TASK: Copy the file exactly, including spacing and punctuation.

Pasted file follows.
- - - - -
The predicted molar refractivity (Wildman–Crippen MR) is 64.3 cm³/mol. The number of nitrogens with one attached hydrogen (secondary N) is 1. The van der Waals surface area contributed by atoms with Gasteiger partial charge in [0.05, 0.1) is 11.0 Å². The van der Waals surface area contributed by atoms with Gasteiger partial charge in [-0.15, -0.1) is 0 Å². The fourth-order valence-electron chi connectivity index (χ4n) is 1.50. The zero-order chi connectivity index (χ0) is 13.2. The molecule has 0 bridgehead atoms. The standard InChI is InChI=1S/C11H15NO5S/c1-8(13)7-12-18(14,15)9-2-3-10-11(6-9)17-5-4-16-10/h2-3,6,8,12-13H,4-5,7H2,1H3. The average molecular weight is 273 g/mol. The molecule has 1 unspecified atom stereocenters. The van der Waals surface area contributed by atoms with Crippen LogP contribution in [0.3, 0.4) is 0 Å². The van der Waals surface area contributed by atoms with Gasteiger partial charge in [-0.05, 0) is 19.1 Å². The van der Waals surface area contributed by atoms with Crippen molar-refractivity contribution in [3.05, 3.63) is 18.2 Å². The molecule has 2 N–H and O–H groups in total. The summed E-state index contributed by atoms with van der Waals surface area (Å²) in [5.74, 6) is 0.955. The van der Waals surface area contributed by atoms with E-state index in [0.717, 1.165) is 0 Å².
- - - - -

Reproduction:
The predicted molar refractivity (Wildman–Crippen MR) is 64.3 cm³/mol. The number of nitrogens with one attached hydrogen (secondary N) is 1. The van der Waals surface area contributed by atoms with Gasteiger partial charge in [0.05, 0.1) is 11.0 Å². The van der Waals surface area contributed by atoms with Gasteiger partial charge in [-0.15, -0.1) is 0 Å². The fourth-order valence-electron chi connectivity index (χ4n) is 1.50. The zero-order chi connectivity index (χ0) is 13.2. The molecule has 0 bridgehead atoms. The standard InChI is InChI=1S/C11H15NO5S/c1-8(13)7-12-18(14,15)9-2-3-10-11(6-9)17-5-4-16-10/h2-3,6,8,12-13H,4-5,7H2,1H3. The average molecular weight is 273 g/mol. The molecule has 1 unspecified atom stereocenters. The van der Waals surface area contributed by atoms with Crippen LogP contribution in [0.3, 0.4) is 0 Å². The van der Waals surface area contributed by atoms with Gasteiger partial charge in [-0.05, 0) is 19.1 Å². The van der Waals surface area contributed by atoms with Crippen molar-refractivity contribution in [3.05, 3.63) is 18.2 Å². The molecule has 2 N–H and O–H groups in total. The summed E-state index contributed by atoms with van der Waals surface area (Å²) in [5.74, 6) is 0.955. The van der Waals surface area contributed by atoms with E-state index in [0.717, 1.165) is 0 Å².